We did not attempt to drive in a fuel sipping manner, and on the contrary, were quite heavy-footed and impatient drivers especially in stop-and-go traffic.

It’s also worth noting that our RS grade tester is the heaviest WR-V variant, and this small SUV tips the scales from 1,108kg to 1,145kg for the S to RS variants.

The steering can be tilted but there’s no adjustment for reach.

We found the electric power steering (EPS) to be light and accurate.

Power delivery is linear and the WR-V never felt underpowered, and accelerated quickly enough for our liking when we want to pick up some speed.

On curvy roads, the WR-V proved to be agile and capable enough when we were in a hurry, and more heavy footed on the accelerator pedal than usual.

Our tester was shod with Continental UltraContact UC6 tyres sized 215/55 R17, and we found ride quality to be quite comfortable, with road irregularities and any discomfort over bumpy stretches well dampened.

The front disc and rear drum brake set-up has a firm bite and works very well.

Noise insulation is another plus point – tyre and road, and engine noise are muffled to decent levels.

Even when we picked up the pace and engine speed hits 3,000rpm and above, the rough engine roar was far from excessive, and this allowed us to better enjoy the crisp sound quality from the six speaker audio system.

Standard kit on all WR-V variants include Smart Entry with push-start button, two USB-A ports, the 7-inch touchscreen audio with Bluetooth, Apple CarPlay and Android Auto support, and Honda LaneWatch camera which provides a view (on the centre display screen) of the vehicle’s blind spot when switching lanes – using a camera on the left wing mirror.


The Lanewatch camera is activated when you signal to turn left, or by pressing a button on the end of the turn signal control lever.

Honda has said the LaneWatch camera was fitted onto the WR-V, after considering “how motorcycles are ridden in Malaysia.”

Also, check out the kit list and you will find that higher grade WR-V variants get nicer kit like automatic LED headlights, Remote engine start, Walk Away auto lock (doors automatically lock after you walk two metres away or after 30 seconds), cruise control, auto air conditioning, multi-angle reverse camera, and the Honda SENSING suite of safety technologies.

The WR-V hits the spot nicely for those who want a small and stylish A-segment SUV with the higher seating perch, well-thought-out cabin design, an attractive array of comfort kit, more than decent ride quality and road handling, as well as a solid, smooth and proven powertrain.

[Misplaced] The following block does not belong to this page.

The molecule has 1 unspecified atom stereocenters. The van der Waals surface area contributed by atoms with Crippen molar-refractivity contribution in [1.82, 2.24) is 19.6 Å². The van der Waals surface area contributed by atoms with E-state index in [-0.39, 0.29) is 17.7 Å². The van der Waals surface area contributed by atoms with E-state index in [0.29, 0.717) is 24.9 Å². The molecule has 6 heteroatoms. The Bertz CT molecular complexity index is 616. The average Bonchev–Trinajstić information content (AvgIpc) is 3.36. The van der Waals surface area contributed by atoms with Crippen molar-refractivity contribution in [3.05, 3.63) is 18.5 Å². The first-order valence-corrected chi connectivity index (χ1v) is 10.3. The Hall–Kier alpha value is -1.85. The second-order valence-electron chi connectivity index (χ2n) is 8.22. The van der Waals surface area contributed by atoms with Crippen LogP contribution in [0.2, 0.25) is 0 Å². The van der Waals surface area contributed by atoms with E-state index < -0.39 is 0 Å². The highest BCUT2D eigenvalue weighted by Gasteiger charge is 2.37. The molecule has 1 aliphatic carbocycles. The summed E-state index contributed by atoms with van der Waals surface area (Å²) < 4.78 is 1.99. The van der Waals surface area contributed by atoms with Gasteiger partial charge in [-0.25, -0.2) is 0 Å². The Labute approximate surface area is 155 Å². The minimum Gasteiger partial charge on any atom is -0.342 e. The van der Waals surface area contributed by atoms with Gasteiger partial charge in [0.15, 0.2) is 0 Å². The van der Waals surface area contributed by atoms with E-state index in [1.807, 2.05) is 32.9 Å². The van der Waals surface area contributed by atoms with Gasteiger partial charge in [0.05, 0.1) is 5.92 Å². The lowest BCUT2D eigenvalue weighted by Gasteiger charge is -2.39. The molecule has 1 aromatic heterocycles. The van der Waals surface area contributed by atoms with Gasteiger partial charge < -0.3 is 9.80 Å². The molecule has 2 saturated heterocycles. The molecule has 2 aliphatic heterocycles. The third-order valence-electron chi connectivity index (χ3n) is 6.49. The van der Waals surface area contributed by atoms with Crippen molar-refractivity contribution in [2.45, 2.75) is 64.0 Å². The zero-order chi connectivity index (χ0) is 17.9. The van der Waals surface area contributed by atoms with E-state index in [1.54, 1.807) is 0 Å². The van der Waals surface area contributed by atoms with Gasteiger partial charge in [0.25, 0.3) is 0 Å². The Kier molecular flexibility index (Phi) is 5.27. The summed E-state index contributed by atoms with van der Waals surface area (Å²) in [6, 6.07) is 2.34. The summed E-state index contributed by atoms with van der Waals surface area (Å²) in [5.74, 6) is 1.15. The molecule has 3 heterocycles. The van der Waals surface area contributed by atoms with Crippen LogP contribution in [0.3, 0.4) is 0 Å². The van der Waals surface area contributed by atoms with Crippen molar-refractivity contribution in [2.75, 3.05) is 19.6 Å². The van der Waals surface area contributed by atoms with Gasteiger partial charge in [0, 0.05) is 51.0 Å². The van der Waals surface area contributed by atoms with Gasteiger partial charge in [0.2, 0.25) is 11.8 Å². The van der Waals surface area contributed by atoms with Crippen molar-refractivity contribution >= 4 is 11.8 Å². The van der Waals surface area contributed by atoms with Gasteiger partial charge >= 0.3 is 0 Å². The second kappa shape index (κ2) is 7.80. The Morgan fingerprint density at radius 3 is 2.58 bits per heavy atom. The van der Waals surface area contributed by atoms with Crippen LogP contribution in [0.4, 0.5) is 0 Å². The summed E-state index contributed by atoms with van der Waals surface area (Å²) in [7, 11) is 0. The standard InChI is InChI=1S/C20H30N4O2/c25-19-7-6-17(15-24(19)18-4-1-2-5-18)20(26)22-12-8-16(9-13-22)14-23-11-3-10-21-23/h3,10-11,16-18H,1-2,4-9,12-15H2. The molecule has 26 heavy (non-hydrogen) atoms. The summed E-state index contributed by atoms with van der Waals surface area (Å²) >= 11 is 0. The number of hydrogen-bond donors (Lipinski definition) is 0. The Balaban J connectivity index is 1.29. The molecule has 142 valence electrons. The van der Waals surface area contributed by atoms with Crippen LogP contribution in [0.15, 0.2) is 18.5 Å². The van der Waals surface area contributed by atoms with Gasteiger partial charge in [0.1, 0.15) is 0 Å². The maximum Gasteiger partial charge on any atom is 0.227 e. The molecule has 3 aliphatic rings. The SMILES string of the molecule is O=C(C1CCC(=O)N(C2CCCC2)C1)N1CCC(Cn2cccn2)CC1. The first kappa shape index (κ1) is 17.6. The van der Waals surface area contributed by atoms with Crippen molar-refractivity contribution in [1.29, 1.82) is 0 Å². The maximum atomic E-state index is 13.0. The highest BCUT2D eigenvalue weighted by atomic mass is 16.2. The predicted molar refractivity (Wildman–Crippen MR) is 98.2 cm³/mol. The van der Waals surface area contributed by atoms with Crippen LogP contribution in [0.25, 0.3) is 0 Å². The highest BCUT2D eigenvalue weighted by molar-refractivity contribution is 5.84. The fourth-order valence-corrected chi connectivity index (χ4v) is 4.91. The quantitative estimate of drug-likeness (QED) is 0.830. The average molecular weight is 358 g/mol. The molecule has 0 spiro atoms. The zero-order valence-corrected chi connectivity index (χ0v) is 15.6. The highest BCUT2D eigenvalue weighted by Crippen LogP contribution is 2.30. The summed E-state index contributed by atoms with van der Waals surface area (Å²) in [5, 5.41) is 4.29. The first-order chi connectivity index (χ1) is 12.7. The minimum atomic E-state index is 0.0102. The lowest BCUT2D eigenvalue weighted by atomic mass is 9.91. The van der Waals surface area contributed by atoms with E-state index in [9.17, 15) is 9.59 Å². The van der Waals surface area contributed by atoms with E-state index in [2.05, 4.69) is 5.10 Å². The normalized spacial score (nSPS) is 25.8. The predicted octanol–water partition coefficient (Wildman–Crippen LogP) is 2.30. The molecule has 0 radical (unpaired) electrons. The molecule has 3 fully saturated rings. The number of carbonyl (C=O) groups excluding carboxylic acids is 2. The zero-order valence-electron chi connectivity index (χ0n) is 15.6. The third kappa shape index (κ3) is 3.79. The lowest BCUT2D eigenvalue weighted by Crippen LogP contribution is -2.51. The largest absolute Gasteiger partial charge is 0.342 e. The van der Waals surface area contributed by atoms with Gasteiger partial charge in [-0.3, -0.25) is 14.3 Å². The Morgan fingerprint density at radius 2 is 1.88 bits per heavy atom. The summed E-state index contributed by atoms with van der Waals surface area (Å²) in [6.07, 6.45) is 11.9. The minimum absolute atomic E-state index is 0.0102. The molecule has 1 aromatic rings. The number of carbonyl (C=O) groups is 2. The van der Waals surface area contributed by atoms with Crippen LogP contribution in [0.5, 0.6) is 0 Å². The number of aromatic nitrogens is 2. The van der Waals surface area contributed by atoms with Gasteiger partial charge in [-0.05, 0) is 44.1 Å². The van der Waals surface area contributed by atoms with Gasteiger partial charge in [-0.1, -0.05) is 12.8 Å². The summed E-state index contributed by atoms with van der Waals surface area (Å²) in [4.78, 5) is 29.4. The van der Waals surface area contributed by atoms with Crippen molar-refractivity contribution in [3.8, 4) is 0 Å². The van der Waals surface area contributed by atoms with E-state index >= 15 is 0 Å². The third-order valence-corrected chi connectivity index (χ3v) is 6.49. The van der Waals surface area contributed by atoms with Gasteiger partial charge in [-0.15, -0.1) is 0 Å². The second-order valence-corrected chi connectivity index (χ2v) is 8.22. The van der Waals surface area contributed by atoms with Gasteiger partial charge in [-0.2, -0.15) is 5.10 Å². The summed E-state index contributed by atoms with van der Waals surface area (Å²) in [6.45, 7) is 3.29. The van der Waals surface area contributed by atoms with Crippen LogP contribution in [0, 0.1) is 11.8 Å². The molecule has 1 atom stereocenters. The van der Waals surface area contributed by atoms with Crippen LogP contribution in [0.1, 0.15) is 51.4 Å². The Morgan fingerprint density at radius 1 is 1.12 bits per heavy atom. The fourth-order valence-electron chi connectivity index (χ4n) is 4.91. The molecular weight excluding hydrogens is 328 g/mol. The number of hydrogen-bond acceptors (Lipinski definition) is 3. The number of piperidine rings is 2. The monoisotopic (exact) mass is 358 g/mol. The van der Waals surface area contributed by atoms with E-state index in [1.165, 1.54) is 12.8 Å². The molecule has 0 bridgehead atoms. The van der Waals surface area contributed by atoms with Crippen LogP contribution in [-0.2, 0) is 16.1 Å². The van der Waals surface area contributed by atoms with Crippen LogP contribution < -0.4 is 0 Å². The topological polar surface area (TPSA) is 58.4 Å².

Honda WR-V RS
Engine: 1,498cc 4-cylinder, 16-valve, DOHC i-VTEC
Maximum power: 121PS at 6,600rpm
Maximum torque: 145Nm at 4,300rpm
Transmission: Continuous variable transmission (CVT)
Suspension: Front MacPherson struts; rear Torsion beam
Kerb weight: 1,145kg
Boot capacity: 380 litres
Features: Automatic LED headlights, LED Daytime Running Lights and front fog lights, Front LED Sequential Turn Signals, rear LED Combi Lights, 17-inch wheels, Remote engine start, Smart Entry with Push Start Button, Walk Away Auto Lock, Paddle Shifters, Cruise Control, Auto Air Conditioning, 7-inch infotainment touchscreen, Bluetooth, Apple CarPlay and Android Auto, two USB ports, six audio speakers
Safety features: Six airbags, Vehicle Stability Assist (VSA), Hill Start Assist (HSA), multi-angle reverse camera, Honda LaneWatch Camera, Honda CONNECT (Safety, Security, Convenience)
Advanced safety features: Honda SENSING suite includes Forward Collision Warning (FCW), Collision Mitigation Braking System (CMBS), Lane Departure Warning (LDW), Lane Keep Assist System (LKAS), Road Departure Mitigation (RDM), Adaptive Cruise Control (ACC), Auto High Beam, Lead Car Departure Notification
Price: RM107,900 (on the road without insurance)
Warranty: Five years warranty with unlimited mileage; free labour service up to five times within 100,000km or five years




CarSifu's Rating: 7.8